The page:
Graduate Center for Social and Public Policy
McAnulty College and Graduate School of Liberal Arts
Bush administration, CIA, Enhanced Interrogation, Geneva Conventions, Guantanamo Bay and Abu Ghraib, War on Terror
The outcry of torture being used during CIA interrogations of enemy combatants at Guantanamo Bay and other sites certainly jolted international humanitarians. With modern warfare evolving towards unconventional warfare, the notion of interrogation has become more controversial and linked hand-in-hand with torture methods. This study is not trying to make a case for torture, but instead seeks to provide qualitative reasoning through primary and secondary sources which some seek to support enhanced interrogation.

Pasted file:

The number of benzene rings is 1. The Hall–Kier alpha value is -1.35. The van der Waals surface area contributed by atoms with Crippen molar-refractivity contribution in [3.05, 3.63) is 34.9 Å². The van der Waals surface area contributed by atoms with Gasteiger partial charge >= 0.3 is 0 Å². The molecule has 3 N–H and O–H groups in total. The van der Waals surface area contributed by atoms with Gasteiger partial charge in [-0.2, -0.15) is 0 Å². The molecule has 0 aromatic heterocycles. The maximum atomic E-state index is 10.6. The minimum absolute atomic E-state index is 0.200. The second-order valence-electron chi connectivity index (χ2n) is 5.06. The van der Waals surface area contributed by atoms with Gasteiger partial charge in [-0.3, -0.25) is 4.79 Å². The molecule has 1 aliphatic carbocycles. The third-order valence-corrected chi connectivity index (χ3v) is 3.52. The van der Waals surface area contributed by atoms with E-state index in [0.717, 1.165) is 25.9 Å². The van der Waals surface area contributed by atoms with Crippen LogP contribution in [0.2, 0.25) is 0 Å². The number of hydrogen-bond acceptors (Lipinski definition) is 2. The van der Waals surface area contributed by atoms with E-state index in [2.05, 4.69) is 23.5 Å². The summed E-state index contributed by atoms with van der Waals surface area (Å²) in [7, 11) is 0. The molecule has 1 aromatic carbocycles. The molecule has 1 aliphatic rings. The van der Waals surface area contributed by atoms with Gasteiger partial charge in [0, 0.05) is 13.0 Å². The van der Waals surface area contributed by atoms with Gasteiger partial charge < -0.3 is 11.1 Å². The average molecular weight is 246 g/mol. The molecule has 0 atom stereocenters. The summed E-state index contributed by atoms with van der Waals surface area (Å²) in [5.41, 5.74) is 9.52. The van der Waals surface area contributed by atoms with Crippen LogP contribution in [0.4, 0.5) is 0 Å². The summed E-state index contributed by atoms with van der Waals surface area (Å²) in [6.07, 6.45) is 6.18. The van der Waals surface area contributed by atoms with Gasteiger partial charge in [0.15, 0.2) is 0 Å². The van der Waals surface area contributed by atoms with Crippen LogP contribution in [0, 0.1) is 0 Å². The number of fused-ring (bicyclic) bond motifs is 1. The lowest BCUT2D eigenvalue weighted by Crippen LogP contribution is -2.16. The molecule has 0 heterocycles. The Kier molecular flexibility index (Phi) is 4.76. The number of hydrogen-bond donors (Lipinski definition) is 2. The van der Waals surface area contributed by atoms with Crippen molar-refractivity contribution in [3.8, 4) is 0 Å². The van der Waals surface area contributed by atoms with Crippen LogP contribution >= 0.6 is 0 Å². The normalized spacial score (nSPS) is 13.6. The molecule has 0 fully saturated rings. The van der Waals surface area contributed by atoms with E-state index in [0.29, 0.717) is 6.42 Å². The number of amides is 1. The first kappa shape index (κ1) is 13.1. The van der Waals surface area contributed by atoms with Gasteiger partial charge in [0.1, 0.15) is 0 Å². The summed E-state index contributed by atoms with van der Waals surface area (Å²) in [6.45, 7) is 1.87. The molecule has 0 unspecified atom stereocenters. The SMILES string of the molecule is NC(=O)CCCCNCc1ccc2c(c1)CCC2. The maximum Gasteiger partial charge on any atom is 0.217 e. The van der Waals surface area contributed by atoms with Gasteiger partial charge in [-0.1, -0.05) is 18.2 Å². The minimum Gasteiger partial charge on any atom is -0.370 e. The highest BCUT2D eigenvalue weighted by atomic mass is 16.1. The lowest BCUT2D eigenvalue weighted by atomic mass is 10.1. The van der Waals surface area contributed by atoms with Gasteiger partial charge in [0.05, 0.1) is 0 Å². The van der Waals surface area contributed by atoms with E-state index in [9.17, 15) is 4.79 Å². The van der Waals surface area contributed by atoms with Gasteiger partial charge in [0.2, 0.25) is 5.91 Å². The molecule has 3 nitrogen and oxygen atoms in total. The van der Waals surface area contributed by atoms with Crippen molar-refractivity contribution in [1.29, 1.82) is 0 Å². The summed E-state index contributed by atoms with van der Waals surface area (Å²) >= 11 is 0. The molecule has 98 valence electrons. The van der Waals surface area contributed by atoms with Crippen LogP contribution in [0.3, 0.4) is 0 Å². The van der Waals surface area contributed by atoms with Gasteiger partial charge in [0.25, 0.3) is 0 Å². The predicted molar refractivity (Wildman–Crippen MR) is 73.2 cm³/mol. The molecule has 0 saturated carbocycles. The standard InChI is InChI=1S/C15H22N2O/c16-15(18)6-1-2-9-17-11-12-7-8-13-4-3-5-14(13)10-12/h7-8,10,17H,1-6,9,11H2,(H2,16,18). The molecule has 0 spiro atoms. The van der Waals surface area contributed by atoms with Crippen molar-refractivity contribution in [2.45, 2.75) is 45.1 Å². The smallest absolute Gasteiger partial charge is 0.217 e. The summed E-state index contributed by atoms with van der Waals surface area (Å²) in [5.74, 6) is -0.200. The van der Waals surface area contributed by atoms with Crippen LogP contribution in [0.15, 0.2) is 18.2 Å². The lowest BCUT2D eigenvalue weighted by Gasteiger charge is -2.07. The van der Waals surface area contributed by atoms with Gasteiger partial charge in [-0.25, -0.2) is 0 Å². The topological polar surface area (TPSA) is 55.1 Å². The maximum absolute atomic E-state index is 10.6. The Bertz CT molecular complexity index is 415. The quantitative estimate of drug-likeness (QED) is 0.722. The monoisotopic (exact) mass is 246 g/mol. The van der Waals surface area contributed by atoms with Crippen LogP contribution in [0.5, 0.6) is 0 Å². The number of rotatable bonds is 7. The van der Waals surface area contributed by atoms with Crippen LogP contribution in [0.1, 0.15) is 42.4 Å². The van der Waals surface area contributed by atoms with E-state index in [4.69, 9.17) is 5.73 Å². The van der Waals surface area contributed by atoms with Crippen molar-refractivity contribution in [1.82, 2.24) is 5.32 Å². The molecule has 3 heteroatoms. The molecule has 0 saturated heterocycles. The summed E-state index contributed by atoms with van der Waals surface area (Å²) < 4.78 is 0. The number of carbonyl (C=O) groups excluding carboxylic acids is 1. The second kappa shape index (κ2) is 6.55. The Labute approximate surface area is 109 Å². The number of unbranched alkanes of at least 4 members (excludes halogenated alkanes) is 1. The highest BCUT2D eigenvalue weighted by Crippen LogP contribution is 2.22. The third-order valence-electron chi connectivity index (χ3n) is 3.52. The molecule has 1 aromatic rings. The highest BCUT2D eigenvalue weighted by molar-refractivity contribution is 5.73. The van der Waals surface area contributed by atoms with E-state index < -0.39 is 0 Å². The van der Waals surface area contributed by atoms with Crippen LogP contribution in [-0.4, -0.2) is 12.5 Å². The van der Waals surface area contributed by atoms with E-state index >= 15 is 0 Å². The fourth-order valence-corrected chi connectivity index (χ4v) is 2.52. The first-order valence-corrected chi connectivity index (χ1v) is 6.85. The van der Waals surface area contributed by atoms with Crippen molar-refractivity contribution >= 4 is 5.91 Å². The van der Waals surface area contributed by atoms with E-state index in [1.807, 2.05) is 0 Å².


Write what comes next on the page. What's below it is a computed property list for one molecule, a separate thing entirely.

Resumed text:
It will be important to identify why enhanced interrogation techniques are effective and deemed essential by some. If certain enhanced methods create extreme physical and emotional duress, then they will be considered methods of torture and inappropriate to employ to extract intelligence from combatants. This study expects to find that there is a tautological connection between counterterrorism and the interrogation methods. Although positive international law permits the use of certain techniques, there is an ever-growing negative opinion of all borderline methods throughout the international community.
Laufer, J. (2011). By Any Means Necessary: The Quandary the CIA Now Faces In Light of Employing Enhanced Interrogation Methods to Combat the War on Terror (Master's thesis, Duquesne University). Retrieved from https://dsc.duq.edu/etd/802